Research ArticleMACROPHAGES

CD169+ macrophages orchestrate innate immune responses by regulating bacterial localization in the spleen

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Science Immunology  06 Oct 2017:
Vol. 2, Issue 16, eaah5520
DOI: 10.1126/sciimmunol.aah5520

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Positioning sentinels

Immune cells in the marginal zone of the spleen, particularly marginal zone macrophages, play a critical role in detecting and capturing blood-borne pathogens. Here, Perez et al. have examined the role of CD169+ splenic marginal zone macrophages in priming antibacterial responses. Selective deletion of CD169+ macrophages using a diphtheria toxin–based depletion system severely impaired the ability of mice to clear Listeria monocytogenes. By tracking L. monocytogenes and immune cells, they show that CD169+ macrophages cooperate with splenic dendritic cells to transport bacteria from the marginal zone to the T cell zone to prime immune responses to Listeria. The study illustrates the importance of splenic architecture in containing initial pathogen dissemination and in shaping antimicrobial responses.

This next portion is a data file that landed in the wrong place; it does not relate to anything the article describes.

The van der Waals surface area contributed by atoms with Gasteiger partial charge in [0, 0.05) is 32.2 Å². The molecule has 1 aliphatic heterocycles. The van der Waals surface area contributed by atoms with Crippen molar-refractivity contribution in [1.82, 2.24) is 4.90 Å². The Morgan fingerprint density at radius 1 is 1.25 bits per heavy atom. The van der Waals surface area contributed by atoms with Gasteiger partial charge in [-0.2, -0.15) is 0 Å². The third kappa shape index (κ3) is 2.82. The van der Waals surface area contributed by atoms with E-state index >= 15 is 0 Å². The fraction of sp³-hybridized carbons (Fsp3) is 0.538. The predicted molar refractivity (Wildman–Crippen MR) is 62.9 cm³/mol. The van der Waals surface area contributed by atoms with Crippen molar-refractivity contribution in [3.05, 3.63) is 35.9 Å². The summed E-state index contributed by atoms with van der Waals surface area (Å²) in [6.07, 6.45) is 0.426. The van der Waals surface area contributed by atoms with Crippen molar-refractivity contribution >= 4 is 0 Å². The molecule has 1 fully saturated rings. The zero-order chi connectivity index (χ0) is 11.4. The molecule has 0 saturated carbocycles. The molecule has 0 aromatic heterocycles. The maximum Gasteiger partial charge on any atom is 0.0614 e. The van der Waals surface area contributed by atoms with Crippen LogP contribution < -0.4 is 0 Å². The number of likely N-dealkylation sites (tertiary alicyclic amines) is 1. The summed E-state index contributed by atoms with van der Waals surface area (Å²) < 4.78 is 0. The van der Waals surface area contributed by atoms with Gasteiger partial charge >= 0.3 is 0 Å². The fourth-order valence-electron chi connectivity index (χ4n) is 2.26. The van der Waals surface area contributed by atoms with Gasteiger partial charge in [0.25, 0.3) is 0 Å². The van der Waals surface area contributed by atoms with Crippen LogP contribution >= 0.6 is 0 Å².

Abstract

The spleen is an important site for generating protective immune responses against pathogens. After infection, immune cells undergo rapid reorganization to initiate and maintain localized inflammatory responses; however, the mechanisms governing this spatial and temporal cellular reorganization remain unclear. We show that the strategic position of splenic marginal zone CD169+ macrophages is vital for rapid initiation of antibacterial responses. In addition to controlling initial bacterial growth, CD169+ macrophages orchestrate a second phase of innate protection by mediating the transport of bacteria to splenic T cell zones. This compartmentalization of bacteria within the spleen was essential for driving the reorganization of innate immune cells into hierarchical clusters and for local interferon-γ production near sites of bacterial replication foci. Our results show that both phases of the antimicrobial innate immune response were dependent on CD169+ macrophages, and, in their absence, the series of events needed for pathogen clearance and subsequent survival of the host was disrupted. Our study provides insight into how lymphoid organ structure and function are related at a fundamental level.

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